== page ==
There are some surprises to be found in this year's Social Progress Index, which measures the social advancement of 133 countries
Every year, a U.S.-based non-profit group called the Social Progress Imperative releases what is called the Social Progress Index. The group is headed by Harvard Business School professor Michael Porter who hopes the index, which measures social advancement, will soon replace simple economic wealth (or GDP) as the standard unit of measure for a country’s success.
In its third annual report earlier this April, 133 countries were ranked based on 52 different indicators divided into three main categories. Basic Human Needs which includes things like shelter, access to water and personal safety. Foundations of Wellbeing includes access to basic knowledge, health & wellness and pollution. And finally Opportunity which centers on personal freedom, tolerance and access to advanced education.
Leading the charge this year was Norway, followed by Sweden and Switzerland. All five Nordic (Scandinavian) countries placed in the top eight. Rounding out the rest of the top ten was last year’s first overall New Zealand (5), the Netherlands (9), and Australia (10). Despite eight years of Conservative rule, my fellow Canadians finished 6th while the United States placed 16th overall.
The top ten socially progressive countries of 2015 probably doesn’t come as a surprise to very many people, Scandinavia has long been the crown of socially progressive civilization. What is astonishing however, is the different subcatagories and where certain countries rank within them.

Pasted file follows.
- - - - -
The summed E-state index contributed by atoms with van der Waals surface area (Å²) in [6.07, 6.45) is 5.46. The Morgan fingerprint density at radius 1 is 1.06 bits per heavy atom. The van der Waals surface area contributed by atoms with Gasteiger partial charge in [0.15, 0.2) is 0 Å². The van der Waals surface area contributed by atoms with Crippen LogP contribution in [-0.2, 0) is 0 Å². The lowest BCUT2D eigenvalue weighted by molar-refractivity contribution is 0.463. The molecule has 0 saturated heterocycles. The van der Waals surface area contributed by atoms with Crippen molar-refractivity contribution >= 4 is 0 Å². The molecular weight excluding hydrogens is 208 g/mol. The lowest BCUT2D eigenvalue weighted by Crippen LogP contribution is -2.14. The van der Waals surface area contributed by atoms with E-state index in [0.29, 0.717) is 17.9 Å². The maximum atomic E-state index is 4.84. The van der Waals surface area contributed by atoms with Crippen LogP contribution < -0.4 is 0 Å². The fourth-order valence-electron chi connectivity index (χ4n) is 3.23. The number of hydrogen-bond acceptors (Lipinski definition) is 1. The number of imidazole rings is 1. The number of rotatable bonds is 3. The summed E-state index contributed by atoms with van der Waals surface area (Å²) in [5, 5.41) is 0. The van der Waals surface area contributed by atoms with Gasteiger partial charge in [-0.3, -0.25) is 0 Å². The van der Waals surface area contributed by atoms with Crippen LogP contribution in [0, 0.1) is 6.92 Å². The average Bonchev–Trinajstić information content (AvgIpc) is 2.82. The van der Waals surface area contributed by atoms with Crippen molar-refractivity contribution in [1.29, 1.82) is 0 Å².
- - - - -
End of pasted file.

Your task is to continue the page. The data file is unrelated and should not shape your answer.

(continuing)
Let’s start with America. When it comes to Foundations of Wellbeing for instance, a category that encompasses life expectancy, literacy, school enrolment, internet access and press freedom, The United States placed a distant 35th. The strongest group for the US was the freedom heavy Opportunity category, but even there they placed 8th. Canada was first.
In some subcategories of note, the country with the least amount of corruption is Denmark. The country most tolerant of immigrants is the United Arab Emirates while the Netherlands is the most tolerant toward homosexuals. Iceland has the highest percentage of internet users while Norway has 113 cellphone subscribers for every 100 people. I guess they like to communicate.
The most shocking subcategory to me was the Press Freedom Index which went to Finland, but saw the United States ranked 36th. The only area where America was ranked #1 was in the access of advanced education.
Rankings aside. If this index has proven nothing over the last few years, it has made it abundantly clear that you can build a strong socially progressive country without sacrificing your freedom. Keep that in mind when a conservative tells you otherwise.